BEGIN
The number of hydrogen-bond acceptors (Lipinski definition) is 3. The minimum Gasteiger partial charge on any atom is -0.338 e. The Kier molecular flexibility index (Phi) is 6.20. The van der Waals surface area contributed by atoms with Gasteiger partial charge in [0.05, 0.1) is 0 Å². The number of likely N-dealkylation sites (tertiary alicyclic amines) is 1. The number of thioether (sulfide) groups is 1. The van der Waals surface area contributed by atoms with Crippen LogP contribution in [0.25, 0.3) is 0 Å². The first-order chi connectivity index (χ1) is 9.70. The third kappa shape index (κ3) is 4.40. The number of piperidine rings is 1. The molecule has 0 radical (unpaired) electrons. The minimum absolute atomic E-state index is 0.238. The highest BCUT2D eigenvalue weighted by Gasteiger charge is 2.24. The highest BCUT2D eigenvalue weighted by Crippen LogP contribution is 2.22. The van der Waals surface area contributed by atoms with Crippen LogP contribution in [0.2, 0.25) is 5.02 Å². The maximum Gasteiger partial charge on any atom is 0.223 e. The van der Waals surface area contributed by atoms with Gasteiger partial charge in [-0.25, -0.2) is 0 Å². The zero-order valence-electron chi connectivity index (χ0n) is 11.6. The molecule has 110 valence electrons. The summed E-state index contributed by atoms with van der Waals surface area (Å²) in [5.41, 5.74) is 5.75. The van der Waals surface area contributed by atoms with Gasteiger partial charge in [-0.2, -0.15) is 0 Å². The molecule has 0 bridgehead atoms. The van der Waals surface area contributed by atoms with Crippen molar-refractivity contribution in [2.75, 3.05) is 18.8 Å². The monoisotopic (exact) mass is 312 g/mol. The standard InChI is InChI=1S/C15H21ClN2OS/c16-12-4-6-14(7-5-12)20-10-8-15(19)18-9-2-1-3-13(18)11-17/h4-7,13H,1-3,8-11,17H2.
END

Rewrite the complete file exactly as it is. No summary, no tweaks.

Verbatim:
The number of hydrogen-bond acceptors (Lipinski definition) is 3. The minimum Gasteiger partial charge on any atom is -0.338 e. The Kier molecular flexibility index (Phi) is 6.20. The van der Waals surface area contributed by atoms with Gasteiger partial charge in [0.05, 0.1) is 0 Å². The number of likely N-dealkylation sites (tertiary alicyclic amines) is 1. The number of thioether (sulfide) groups is 1. The van der Waals surface area contributed by atoms with Crippen LogP contribution in [0.25, 0.3) is 0 Å². The first-order chi connectivity index (χ1) is 9.70. The third kappa shape index (κ3) is 4.40. The number of piperidine rings is 1. The molecule has 0 radical (unpaired) electrons. The minimum absolute atomic E-state index is 0.238. The highest BCUT2D eigenvalue weighted by Gasteiger charge is 2.24. The highest BCUT2D eigenvalue weighted by Crippen LogP contribution is 2.22. The van der Waals surface area contributed by atoms with Crippen LogP contribution in [0.2, 0.25) is 5.02 Å². The maximum Gasteiger partial charge on any atom is 0.223 e. The van der Waals surface area contributed by atoms with Gasteiger partial charge in [-0.25, -0.2) is 0 Å². The zero-order valence-electron chi connectivity index (χ0n) is 11.6. The molecule has 110 valence electrons. The summed E-state index contributed by atoms with van der Waals surface area (Å²) in [5.41, 5.74) is 5.75. The van der Waals surface area contributed by atoms with Gasteiger partial charge in [-0.2, -0.15) is 0 Å². The molecule has 0 bridgehead atoms. The van der Waals surface area contributed by atoms with Crippen molar-refractivity contribution in [2.75, 3.05) is 18.8 Å². The monoisotopic (exact) mass is 312 g/mol. The standard InChI is InChI=1S/C15H21ClN2OS/c16-12-4-6-14(7-5-12)20-10-8-15(19)18-9-2-1-3-13(18)11-17/h4-7,13H,1-3,8-11,17H2.